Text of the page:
Is Trump Afraid of Losing 2020 Republican Primary? President and Daughter Ivanka Visit Early Primary States

When President Donald Trump unveiled his plan to combat the nation's opioid crisis on Monday, he went to New Hampshire, a state struggling with one of the highest overdose rates in the country. But before talking about any of the details, he alluded to another Granite State distinction: its status as home of the first-in-the-nation presidential primary.

At the same time, Trump's daughter and senior White House adviser, Ivanka, went to the Midwest Monday to talk up the president's infrastructure plan in Iowa, whose caucus traditionally kicks off presidential campaign season.

The White House visits to politically potent states come as Trump faces a potential primary challenge within his own party.

Republican Senator Jeff Flake of Arizona, an outspoken critic of the president who has called for a GOP challenge to Trump in 2020, visited New Hampshire last week. On Friday, he attended the "Politics & Eggs" breakfast hosted in Manchester by the New England Council and the New Hampshire Institute of Politics. He reportedly got a standing ovation.

Ohio Governor John Kasich, another Trump critic who mounted an unsuccessful White House bid in 2016, is also expected to visit New Hampshire early next month for a "fireside chat" at a local college, according to The Washington Post.

In addition to the potential challengers, Republican insiders say that Trump should be concerned about losing the political coalition that helped deliver him the White House, including working-class voters who left the Democratic Party to rally around his populist message.

President Donald Trump and first lady Melania Trump walk across the South Lawn as they leave the White House March 19, 2018 in Washington, DC. The Trumps are traveling to New Hampshire where the president is scheduled to deliver remarks about the ongoing opioids crisis at Manchester Community College. Getty Images/Chip Somodevilla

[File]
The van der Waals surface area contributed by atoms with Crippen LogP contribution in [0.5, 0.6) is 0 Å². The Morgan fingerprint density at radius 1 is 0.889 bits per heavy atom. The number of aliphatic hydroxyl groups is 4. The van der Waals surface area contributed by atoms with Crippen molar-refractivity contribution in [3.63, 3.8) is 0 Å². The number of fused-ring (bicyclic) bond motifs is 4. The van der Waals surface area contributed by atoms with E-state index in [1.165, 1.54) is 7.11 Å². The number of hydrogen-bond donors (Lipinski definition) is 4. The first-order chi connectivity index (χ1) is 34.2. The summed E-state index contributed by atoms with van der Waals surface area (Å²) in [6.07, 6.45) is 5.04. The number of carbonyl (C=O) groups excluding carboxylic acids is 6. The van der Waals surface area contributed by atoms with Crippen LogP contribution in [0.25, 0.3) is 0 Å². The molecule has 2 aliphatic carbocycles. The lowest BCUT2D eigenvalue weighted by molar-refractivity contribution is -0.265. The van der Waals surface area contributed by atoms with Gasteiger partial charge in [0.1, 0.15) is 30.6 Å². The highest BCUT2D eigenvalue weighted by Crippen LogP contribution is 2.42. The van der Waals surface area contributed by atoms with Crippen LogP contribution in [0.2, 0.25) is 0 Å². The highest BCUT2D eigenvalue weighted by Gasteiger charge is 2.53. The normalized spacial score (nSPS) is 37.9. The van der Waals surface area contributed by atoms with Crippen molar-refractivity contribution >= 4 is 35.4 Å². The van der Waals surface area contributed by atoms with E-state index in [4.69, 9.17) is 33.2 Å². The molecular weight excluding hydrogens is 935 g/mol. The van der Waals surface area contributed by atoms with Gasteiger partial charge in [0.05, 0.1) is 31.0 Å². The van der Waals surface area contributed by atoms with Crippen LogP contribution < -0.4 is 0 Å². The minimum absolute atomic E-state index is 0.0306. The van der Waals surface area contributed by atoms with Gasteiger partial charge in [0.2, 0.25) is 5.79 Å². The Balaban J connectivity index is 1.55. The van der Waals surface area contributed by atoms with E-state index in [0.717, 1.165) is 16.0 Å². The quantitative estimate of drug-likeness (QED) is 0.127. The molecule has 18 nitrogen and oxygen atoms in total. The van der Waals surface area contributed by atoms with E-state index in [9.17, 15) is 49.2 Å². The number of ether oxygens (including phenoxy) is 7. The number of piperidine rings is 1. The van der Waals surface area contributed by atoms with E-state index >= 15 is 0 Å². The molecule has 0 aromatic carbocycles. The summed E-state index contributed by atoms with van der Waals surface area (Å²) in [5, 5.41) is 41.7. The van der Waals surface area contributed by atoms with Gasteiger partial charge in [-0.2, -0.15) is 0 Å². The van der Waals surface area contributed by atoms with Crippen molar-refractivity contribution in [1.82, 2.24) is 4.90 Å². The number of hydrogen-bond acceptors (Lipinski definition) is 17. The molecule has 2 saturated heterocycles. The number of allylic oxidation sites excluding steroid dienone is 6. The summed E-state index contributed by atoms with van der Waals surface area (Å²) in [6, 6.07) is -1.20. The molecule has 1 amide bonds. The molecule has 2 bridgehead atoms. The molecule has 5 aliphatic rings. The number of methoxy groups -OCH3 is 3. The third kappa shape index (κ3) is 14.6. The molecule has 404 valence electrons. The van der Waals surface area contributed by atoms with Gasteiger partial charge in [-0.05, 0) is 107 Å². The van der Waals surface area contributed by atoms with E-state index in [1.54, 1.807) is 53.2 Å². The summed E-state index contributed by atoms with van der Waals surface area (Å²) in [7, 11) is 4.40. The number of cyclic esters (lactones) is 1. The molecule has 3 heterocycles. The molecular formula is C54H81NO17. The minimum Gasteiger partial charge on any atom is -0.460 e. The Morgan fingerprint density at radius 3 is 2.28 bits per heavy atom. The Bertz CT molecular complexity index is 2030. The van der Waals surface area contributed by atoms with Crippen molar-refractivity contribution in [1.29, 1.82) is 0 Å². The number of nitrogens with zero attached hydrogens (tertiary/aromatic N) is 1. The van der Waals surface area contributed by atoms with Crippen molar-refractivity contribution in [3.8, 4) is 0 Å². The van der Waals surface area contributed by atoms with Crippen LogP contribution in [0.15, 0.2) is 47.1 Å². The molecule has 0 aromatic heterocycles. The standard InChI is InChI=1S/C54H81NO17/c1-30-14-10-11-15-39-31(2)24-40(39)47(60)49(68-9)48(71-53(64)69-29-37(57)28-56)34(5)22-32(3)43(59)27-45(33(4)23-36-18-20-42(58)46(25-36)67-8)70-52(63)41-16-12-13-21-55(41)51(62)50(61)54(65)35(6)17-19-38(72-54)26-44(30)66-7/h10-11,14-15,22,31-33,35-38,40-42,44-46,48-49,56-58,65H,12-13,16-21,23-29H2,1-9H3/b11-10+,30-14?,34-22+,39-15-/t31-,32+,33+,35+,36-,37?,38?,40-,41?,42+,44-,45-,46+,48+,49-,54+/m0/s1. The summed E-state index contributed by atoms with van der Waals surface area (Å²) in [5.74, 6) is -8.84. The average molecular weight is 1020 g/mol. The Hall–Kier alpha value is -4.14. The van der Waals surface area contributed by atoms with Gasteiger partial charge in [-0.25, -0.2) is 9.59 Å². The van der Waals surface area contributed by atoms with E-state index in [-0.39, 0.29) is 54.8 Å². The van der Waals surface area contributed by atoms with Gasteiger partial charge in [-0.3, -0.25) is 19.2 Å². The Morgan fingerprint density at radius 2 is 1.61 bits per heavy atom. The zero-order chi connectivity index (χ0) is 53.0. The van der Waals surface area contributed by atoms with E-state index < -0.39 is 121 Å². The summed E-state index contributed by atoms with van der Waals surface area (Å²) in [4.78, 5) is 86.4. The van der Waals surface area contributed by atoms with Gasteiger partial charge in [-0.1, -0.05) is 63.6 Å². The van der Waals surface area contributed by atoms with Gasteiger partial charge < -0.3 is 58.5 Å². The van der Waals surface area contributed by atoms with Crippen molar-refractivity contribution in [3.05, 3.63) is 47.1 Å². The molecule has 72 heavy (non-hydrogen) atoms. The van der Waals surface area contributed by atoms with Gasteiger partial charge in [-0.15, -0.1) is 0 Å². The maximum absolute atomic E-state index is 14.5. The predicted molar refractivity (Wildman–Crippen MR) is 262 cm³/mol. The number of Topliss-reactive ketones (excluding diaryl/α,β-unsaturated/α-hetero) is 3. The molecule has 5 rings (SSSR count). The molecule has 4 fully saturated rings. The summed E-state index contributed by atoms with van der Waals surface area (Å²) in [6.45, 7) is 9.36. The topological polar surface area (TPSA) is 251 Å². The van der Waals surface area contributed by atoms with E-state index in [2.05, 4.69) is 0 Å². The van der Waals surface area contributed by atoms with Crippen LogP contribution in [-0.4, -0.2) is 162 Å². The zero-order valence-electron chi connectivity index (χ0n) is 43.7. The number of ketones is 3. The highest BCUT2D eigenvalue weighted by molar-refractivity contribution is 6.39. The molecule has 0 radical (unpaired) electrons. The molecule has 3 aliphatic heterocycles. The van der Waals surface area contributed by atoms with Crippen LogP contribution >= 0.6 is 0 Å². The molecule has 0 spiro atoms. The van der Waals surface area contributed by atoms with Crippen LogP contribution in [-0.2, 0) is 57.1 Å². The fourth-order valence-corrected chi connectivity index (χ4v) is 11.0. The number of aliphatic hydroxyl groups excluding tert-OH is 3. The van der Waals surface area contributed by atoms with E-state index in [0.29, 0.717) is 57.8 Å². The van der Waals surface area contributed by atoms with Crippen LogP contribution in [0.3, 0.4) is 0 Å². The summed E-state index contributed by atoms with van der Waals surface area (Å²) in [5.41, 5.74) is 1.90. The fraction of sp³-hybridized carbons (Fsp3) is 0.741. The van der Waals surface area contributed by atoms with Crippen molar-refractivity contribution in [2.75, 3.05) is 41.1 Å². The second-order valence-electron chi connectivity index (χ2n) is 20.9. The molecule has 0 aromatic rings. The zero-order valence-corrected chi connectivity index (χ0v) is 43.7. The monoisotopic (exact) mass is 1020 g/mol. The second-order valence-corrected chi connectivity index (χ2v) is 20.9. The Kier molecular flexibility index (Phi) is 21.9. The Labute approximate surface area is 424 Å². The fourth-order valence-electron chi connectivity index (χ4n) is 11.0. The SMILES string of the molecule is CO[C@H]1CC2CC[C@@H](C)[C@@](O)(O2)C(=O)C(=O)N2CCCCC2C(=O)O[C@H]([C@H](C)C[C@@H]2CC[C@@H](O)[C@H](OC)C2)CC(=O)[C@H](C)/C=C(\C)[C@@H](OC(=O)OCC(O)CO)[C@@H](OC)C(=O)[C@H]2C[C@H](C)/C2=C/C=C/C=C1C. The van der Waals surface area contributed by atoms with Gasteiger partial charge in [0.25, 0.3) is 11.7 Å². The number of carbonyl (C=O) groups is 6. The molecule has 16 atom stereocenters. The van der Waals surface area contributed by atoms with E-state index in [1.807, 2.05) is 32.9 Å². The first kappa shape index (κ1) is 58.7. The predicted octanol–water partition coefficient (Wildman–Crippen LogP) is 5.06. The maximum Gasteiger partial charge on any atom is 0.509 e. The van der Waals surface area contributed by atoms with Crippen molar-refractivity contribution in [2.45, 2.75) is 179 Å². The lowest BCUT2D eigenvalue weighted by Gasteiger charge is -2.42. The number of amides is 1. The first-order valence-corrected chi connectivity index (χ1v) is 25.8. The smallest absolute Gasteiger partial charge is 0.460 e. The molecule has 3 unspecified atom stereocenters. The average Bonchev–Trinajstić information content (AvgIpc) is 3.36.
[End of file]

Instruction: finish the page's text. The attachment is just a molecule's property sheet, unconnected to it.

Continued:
"I'm certain that Trump will draw a serious primary challenger," Fergus Cullen, a former chairman of the New Hampshire Republican State Committee, told The Post. "A lot of voters are getting tired of this act."

Another reason for Trump, who was once a registered Democrat, to possibly fret over 2020 is dissension within the Republican Party.

The last time an incumbent president faced a primary challenger was 1992. Conservative commentator and former White House speechwriter Pat Buchanan went up against George H.W. Bush, claiming the "old conservative movement is breaking apart."

In 2016, as Trump gathered up primary victories, the GOP also faced questions about the direction of the party.

Since he has taken office, Trump has routinely clashed with establishment Republicans like Flake, as well as Senators John McCain of Arizona and Lindsey Graham of South Carolina. McCain sank Trump's attempt to repeal Obamacare, while Graham, who has since become an ally of the president's and plays golf with him, recently stated that if Trump fired the special counsel investigating Russian election meddling it would "be the beginning of the end of his presidency."